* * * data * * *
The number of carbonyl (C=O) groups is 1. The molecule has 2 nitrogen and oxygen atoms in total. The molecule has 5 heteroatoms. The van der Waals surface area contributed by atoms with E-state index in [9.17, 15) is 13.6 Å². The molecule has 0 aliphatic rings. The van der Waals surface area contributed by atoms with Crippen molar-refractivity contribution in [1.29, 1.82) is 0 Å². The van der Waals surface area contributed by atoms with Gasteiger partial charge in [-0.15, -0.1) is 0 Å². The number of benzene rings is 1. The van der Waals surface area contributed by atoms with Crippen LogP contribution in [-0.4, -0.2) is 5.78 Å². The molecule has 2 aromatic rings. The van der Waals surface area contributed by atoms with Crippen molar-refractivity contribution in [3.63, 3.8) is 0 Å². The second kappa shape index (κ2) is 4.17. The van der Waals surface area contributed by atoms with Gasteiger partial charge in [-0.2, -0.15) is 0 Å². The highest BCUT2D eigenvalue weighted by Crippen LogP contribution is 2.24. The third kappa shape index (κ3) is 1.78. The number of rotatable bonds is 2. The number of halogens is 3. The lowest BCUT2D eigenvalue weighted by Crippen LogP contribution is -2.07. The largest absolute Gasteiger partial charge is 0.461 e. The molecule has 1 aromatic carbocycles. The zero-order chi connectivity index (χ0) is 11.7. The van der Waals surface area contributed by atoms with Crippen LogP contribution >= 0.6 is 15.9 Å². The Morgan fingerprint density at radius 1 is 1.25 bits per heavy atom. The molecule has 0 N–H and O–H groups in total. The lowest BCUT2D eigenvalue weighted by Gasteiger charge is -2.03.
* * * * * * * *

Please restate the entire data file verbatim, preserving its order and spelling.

The number of carbonyl (C=O) groups is 1. The molecule has 2 nitrogen and oxygen atoms in total. The molecule has 5 heteroatoms. The van der Waals surface area contributed by atoms with E-state index in [9.17, 15) is 13.6 Å². The molecule has 0 aliphatic rings. The van der Waals surface area contributed by atoms with Crippen molar-refractivity contribution in [1.29, 1.82) is 0 Å². The van der Waals surface area contributed by atoms with Gasteiger partial charge in [-0.15, -0.1) is 0 Å². The number of benzene rings is 1. The van der Waals surface area contributed by atoms with Crippen LogP contribution in [-0.4, -0.2) is 5.78 Å². The molecule has 2 aromatic rings. The van der Waals surface area contributed by atoms with Crippen molar-refractivity contribution in [3.63, 3.8) is 0 Å². The second kappa shape index (κ2) is 4.17. The van der Waals surface area contributed by atoms with Gasteiger partial charge in [-0.2, -0.15) is 0 Å². The highest BCUT2D eigenvalue weighted by Crippen LogP contribution is 2.24. The third kappa shape index (κ3) is 1.78. The number of rotatable bonds is 2. The number of halogens is 3. The lowest BCUT2D eigenvalue weighted by Crippen LogP contribution is -2.07. The largest absolute Gasteiger partial charge is 0.461 e. The molecule has 1 aromatic carbocycles. The zero-order chi connectivity index (χ0) is 11.7. The van der Waals surface area contributed by atoms with Crippen LogP contribution >= 0.6 is 15.9 Å². The Morgan fingerprint density at radius 1 is 1.25 bits per heavy atom. The molecule has 0 N–H and O–H groups in total. The lowest BCUT2D eigenvalue weighted by Gasteiger charge is -2.03.